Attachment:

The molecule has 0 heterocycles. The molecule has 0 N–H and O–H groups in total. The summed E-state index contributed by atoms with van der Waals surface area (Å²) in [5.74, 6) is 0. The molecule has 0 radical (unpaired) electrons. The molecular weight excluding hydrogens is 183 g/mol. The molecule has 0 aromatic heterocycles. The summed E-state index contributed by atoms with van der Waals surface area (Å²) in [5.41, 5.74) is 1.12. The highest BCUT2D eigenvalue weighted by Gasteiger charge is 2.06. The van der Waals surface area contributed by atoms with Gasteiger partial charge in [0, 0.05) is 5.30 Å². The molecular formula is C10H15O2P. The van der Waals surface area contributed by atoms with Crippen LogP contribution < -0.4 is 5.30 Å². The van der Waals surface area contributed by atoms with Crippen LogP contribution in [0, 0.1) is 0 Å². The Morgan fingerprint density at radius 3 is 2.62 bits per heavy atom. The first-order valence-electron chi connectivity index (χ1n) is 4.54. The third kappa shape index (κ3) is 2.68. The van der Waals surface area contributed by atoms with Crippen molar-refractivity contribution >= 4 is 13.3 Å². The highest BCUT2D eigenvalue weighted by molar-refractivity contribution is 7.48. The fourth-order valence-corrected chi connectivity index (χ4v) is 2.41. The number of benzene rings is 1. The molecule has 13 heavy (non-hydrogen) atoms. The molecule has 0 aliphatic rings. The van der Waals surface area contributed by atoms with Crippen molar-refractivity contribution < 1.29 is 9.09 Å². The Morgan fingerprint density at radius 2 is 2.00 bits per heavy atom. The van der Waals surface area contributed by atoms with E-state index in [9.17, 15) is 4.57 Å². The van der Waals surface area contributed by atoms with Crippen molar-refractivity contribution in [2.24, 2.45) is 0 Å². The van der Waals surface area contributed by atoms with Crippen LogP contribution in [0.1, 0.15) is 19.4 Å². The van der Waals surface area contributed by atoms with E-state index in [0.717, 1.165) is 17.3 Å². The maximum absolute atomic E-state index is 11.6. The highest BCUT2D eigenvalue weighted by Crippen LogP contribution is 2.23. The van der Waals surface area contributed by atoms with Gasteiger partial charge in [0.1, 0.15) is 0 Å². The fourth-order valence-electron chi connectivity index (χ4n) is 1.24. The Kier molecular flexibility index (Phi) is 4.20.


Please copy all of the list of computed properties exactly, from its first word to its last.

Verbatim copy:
The molecule has 0 heterocycles. The molecule has 0 N–H and O–H groups in total. The summed E-state index contributed by atoms with van der Waals surface area (Å²) in [5.74, 6) is 0. The molecule has 0 radical (unpaired) electrons. The molecular weight excluding hydrogens is 183 g/mol. The molecule has 0 aromatic heterocycles. The summed E-state index contributed by atoms with van der Waals surface area (Å²) in [5.41, 5.74) is 1.12. The highest BCUT2D eigenvalue weighted by Gasteiger charge is 2.06. The van der Waals surface area contributed by atoms with Gasteiger partial charge in [0, 0.05) is 5.30 Å². The molecular formula is C10H15O2P. The van der Waals surface area contributed by atoms with Crippen LogP contribution < -0.4 is 5.30 Å². The van der Waals surface area contributed by atoms with Crippen LogP contribution in [0, 0.1) is 0 Å². The Morgan fingerprint density at radius 3 is 2.62 bits per heavy atom. The first-order valence-electron chi connectivity index (χ1n) is 4.54. The third kappa shape index (κ3) is 2.68. The van der Waals surface area contributed by atoms with Crippen molar-refractivity contribution >= 4 is 13.3 Å². The highest BCUT2D eigenvalue weighted by molar-refractivity contribution is 7.48. The fourth-order valence-corrected chi connectivity index (χ4v) is 2.41. The number of benzene rings is 1. The molecule has 13 heavy (non-hydrogen) atoms. The molecule has 0 aliphatic rings. The van der Waals surface area contributed by atoms with Crippen molar-refractivity contribution < 1.29 is 9.09 Å². The Morgan fingerprint density at radius 2 is 2.00 bits per heavy atom. The van der Waals surface area contributed by atoms with E-state index in [9.17, 15) is 4.57 Å². The van der Waals surface area contributed by atoms with Crippen molar-refractivity contribution in [2.24, 2.45) is 0 Å². The van der Waals surface area contributed by atoms with Crippen LogP contribution in [0.1, 0.15) is 19.4 Å². The van der Waals surface area contributed by atoms with E-state index in [0.717, 1.165) is 17.3 Å². The maximum absolute atomic E-state index is 11.6. The highest BCUT2D eigenvalue weighted by Crippen LogP contribution is 2.23. The van der Waals surface area contributed by atoms with Gasteiger partial charge in [0.1, 0.15) is 0 Å². The fourth-order valence-electron chi connectivity index (χ4n) is 1.24. The Kier molecular flexibility index (Phi) is 4.20.